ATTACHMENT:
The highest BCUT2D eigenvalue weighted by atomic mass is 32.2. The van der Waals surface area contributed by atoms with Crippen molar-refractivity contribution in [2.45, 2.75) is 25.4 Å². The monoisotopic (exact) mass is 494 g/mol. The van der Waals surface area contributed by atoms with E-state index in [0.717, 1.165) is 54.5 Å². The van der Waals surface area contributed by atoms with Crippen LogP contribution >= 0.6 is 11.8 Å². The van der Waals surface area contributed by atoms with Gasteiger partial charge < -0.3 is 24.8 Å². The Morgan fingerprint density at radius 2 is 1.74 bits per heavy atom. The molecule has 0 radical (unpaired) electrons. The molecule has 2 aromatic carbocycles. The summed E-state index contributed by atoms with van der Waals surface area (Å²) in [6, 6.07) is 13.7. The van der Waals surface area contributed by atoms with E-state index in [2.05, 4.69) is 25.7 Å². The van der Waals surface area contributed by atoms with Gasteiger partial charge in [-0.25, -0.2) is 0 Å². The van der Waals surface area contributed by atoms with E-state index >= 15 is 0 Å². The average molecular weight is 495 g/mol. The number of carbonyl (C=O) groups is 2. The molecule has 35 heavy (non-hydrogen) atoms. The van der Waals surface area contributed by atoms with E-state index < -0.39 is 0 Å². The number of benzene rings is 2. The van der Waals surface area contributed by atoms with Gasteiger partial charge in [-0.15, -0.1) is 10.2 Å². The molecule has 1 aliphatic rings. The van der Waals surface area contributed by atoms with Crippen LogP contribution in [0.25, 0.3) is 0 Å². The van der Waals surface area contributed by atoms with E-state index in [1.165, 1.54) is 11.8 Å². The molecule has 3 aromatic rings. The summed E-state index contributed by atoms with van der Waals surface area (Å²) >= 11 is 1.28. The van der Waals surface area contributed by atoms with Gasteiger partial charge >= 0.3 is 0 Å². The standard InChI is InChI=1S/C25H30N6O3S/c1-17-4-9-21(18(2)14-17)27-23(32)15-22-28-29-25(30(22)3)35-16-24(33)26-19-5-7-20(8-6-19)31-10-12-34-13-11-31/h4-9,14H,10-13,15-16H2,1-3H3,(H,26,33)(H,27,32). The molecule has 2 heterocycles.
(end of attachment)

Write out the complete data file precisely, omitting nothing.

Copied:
The highest BCUT2D eigenvalue weighted by atomic mass is 32.2. The van der Waals surface area contributed by atoms with Crippen molar-refractivity contribution in [2.45, 2.75) is 25.4 Å². The monoisotopic (exact) mass is 494 g/mol. The van der Waals surface area contributed by atoms with E-state index in [0.717, 1.165) is 54.5 Å². The van der Waals surface area contributed by atoms with Crippen LogP contribution >= 0.6 is 11.8 Å². The van der Waals surface area contributed by atoms with Gasteiger partial charge < -0.3 is 24.8 Å². The Morgan fingerprint density at radius 2 is 1.74 bits per heavy atom. The molecule has 0 radical (unpaired) electrons. The molecule has 2 aromatic carbocycles. The summed E-state index contributed by atoms with van der Waals surface area (Å²) in [6, 6.07) is 13.7. The van der Waals surface area contributed by atoms with E-state index in [2.05, 4.69) is 25.7 Å². The van der Waals surface area contributed by atoms with Gasteiger partial charge in [-0.25, -0.2) is 0 Å². The van der Waals surface area contributed by atoms with E-state index >= 15 is 0 Å². The average molecular weight is 495 g/mol. The number of carbonyl (C=O) groups is 2. The molecule has 35 heavy (non-hydrogen) atoms. The van der Waals surface area contributed by atoms with E-state index < -0.39 is 0 Å². The number of benzene rings is 2. The van der Waals surface area contributed by atoms with Gasteiger partial charge in [-0.15, -0.1) is 10.2 Å². The molecule has 1 aliphatic rings. The van der Waals surface area contributed by atoms with Crippen LogP contribution in [0.25, 0.3) is 0 Å². The van der Waals surface area contributed by atoms with E-state index in [1.165, 1.54) is 11.8 Å². The molecule has 3 aromatic rings. The summed E-state index contributed by atoms with van der Waals surface area (Å²) >= 11 is 1.28. The van der Waals surface area contributed by atoms with Gasteiger partial charge >= 0.3 is 0 Å². The standard InChI is InChI=1S/C25H30N6O3S/c1-17-4-9-21(18(2)14-17)27-23(32)15-22-28-29-25(30(22)3)35-16-24(33)26-19-5-7-20(8-6-19)31-10-12-34-13-11-31/h4-9,14H,10-13,15-16H2,1-3H3,(H,26,33)(H,27,32). The molecule has 2 heterocycles.